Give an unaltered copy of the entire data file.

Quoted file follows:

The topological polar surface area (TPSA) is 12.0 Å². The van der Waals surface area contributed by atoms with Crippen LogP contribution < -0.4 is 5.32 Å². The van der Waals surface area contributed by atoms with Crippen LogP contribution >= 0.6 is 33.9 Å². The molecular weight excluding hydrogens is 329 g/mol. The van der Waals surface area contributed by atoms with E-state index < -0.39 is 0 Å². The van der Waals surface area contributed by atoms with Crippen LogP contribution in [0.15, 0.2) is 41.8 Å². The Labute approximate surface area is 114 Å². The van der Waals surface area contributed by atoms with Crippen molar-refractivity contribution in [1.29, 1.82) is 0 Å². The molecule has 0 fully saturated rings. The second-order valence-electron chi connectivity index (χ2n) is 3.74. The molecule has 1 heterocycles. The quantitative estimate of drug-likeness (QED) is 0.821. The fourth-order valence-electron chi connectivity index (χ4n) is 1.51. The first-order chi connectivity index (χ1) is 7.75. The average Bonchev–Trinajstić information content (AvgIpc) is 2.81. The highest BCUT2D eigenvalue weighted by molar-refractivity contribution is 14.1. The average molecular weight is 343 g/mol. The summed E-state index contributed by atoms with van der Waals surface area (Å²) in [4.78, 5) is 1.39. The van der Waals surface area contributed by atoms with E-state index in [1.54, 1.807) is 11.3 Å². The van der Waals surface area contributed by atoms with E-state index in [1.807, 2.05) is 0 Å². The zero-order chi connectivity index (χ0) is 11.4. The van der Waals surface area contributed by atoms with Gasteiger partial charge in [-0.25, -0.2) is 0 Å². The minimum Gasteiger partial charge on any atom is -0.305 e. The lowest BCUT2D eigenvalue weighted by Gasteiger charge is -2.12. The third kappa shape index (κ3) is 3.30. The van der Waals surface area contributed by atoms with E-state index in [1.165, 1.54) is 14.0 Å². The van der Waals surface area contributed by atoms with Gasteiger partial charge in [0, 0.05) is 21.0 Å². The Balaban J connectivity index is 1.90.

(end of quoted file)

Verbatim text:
The topological polar surface area (TPSA) is 12.0 Å². The van der Waals surface area contributed by atoms with Crippen LogP contribution < -0.4 is 5.32 Å². The van der Waals surface area contributed by atoms with Crippen LogP contribution >= 0.6 is 33.9 Å². The molecular weight excluding hydrogens is 329 g/mol. The van der Waals surface area contributed by atoms with E-state index < -0.39 is 0 Å². The van der Waals surface area contributed by atoms with Crippen LogP contribution in [0.15, 0.2) is 41.8 Å². The Labute approximate surface area is 114 Å². The van der Waals surface area contributed by atoms with Crippen molar-refractivity contribution in [1.29, 1.82) is 0 Å². The molecule has 0 fully saturated rings. The second-order valence-electron chi connectivity index (χ2n) is 3.74. The molecule has 1 heterocycles. The quantitative estimate of drug-likeness (QED) is 0.821. The fourth-order valence-electron chi connectivity index (χ4n) is 1.51. The first-order chi connectivity index (χ1) is 7.75. The average Bonchev–Trinajstić information content (AvgIpc) is 2.81. The highest BCUT2D eigenvalue weighted by molar-refractivity contribution is 14.1. The average molecular weight is 343 g/mol. The summed E-state index contributed by atoms with van der Waals surface area (Å²) in [4.78, 5) is 1.39. The van der Waals surface area contributed by atoms with E-state index in [1.54, 1.807) is 11.3 Å². The van der Waals surface area contributed by atoms with E-state index in [1.807, 2.05) is 0 Å². The zero-order chi connectivity index (χ0) is 11.4. The van der Waals surface area contributed by atoms with Gasteiger partial charge in [-0.25, -0.2) is 0 Å². The minimum Gasteiger partial charge on any atom is -0.305 e. The lowest BCUT2D eigenvalue weighted by Gasteiger charge is -2.12. The third kappa shape index (κ3) is 3.30. The van der Waals surface area contributed by atoms with E-state index in [1.165, 1.54) is 14.0 Å². The van der Waals surface area contributed by atoms with Gasteiger partial charge in [0, 0.05) is 21.0 Å². The Balaban J connectivity index is 1.90.